A massive surface ship and submarine maritime attack in enemy waters near a hostile territory needs to accomplish a number of dangerous operations, penetrate defended areas, identify enemy weapons and move quickly to succeed. Lives hang in the balance of time.
Any such assault, the results of which might largely depend upon the speed of undersea and surface movement, could quite likely encounter highly-dangerous minefields. These mines would be in place to explode approaching platforms or deny attackers the ability to conduct offensive operations in vital combat areas.
Enemy mine threats, increasingly becoming both more pervasive and complex, span a large sphere of operational areas to include both shallow-water littoral and deep, or “blue water” attacks. Should an attacking force come under heavy fire, enemy mines would need to be found — and destroyed or neutralized — quickly. Some mines are buried beneath the ocean floor, simply tethered to the bottom or merely suspended in different parts of the water column.
The growing modern mine threat is so significant, that the Navy has been fast-tracking a wide range of new countermine attack and defense strategies. The approach is focused on both littoral minefields as well as higher-tech deep water mines associated with threats posed by great powers as well, according to senior service leaders.
“We have significant gaps in our capability to defeat 100,000 Russian and Chinese mines which will not be laid in shallow water,” Maj. Gen. David Coffman, Director of Naval Expeditionary Warfare, told an audience in 2019 at the Surface Navy Association Symposium.
All of these dangerous warzone dynamics amount to the simple reason why the Navy and Northrop Grumman are engineering what developers call the “fastest” mine-hunter of all time. Called the AQS-24, the technology merges sonar with laser mine scanning and human command and control to sustain high-resolution countermine sensing and identification at speeds as fast as 18-knots.
“We are working on AQS-24C, which will bring volume search capability and greatly increase the timeline for searching. It will, among other things, provide rapid detection of moored mines,” Capt. Danielle George, Mine Warfare Programs Manager, said in January at the 32nd Surface Navy Association Symposium, Arlington, Va.
George, who said the Navy plans to deploy the AQS-24C as soon as 2020, described it as a Volume Search Sonar and an upgrade to existing “A” and “B” variants. The first two “C” variants were delivered in 2018 through a Navy deal with Northrop Grumman, George added. The existing “B” system was first fielded with MH-53E squadrons in 2017. AQS- 24B systems have “over 700 hours towed in 2019,” George said.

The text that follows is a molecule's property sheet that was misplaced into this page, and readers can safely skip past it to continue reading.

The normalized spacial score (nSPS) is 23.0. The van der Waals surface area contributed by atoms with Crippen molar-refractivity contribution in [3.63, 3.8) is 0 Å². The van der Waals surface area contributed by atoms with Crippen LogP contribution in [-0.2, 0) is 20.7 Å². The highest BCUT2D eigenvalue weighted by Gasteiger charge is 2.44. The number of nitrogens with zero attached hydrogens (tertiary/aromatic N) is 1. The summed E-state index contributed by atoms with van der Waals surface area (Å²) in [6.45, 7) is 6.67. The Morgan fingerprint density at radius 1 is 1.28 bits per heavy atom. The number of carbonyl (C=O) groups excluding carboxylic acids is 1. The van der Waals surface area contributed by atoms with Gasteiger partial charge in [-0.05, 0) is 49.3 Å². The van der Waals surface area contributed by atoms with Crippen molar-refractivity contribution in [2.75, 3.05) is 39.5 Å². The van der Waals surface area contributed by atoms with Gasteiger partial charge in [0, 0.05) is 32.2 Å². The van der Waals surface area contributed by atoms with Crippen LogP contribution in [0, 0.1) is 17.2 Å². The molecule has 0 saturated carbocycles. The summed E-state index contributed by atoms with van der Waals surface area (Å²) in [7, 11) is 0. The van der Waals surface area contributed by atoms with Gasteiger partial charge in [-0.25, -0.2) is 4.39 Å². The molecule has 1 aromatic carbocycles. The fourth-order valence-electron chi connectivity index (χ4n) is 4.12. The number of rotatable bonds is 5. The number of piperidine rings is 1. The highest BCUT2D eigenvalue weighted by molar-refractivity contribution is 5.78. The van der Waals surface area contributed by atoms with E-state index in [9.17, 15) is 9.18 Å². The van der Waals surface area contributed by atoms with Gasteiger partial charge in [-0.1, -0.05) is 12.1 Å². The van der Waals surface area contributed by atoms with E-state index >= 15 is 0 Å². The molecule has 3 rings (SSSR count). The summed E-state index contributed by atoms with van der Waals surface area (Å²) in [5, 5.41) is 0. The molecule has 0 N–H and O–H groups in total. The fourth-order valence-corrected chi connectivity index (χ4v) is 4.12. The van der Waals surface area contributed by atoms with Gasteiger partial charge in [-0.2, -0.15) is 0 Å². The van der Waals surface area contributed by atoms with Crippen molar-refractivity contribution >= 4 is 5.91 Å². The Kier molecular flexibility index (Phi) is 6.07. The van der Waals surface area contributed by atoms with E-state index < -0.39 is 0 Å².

The AQS -24 system leverages an integrated combination of technologies to include Synthetic Aperture Sonar (SAS) and Laser Side Scanning built into a cylindrical vehicle towed through the water beneath an Unmanned Surface Vehicle (USV). USVs are quickly becoming more autonomous and can be remotely operated by a ship or shore station miles away.
“The AQS-24C is designed to keep the man out of the minefield at speeds up to 18 knots – which means it is the world’s fastest minehunter. This means you can get out there, find mines in the field and get things done quickly, making the mine mission go much better,” Dave Allan, International Business Development Manager, Undersea Systems, Northrop Grumman. “Having an integrated laser for identification brings safety to the fleet. It finds bottom mines, closely tethered mines and some volume mines.”
Northrop Grumman developers explain that in order to perform this mission, there is a reliance upon sonar and laser scanning technology complementing one another; the sonar scans a wide field of view at longer ranges than the laser, pointing the laser-imaging technology toward a threat or area of interest.
“Think of it as being able to double the speed you can operate at, because we are pinging at the same rate but we go twice as fast,” Gene Cumm, Director of International Mine Warfare Programs, Northrop Grumman, told Warrior Maven. “We figured out how to do that. We still get the benefits of synthetic aperture sonar. We get the benefit of going 18 knots and we maintain the benefit of high resolution. We maintain the same resolution over the full speed range of the vehicle.”
Cumm explained that the success of the system hinges upon two distinct optical windows; one optical window transmits a beam of light on a rotating shaft to emit a laser beam across the bottom, while the other optical window functions as a receiver.
“One of the mirrors has a laser light fired against it. The mirror transmits an image to the seafloor. The second mirror is looking for reflected energy from that laser light, creating an optical image of what is on the bottom,” Cumm said.
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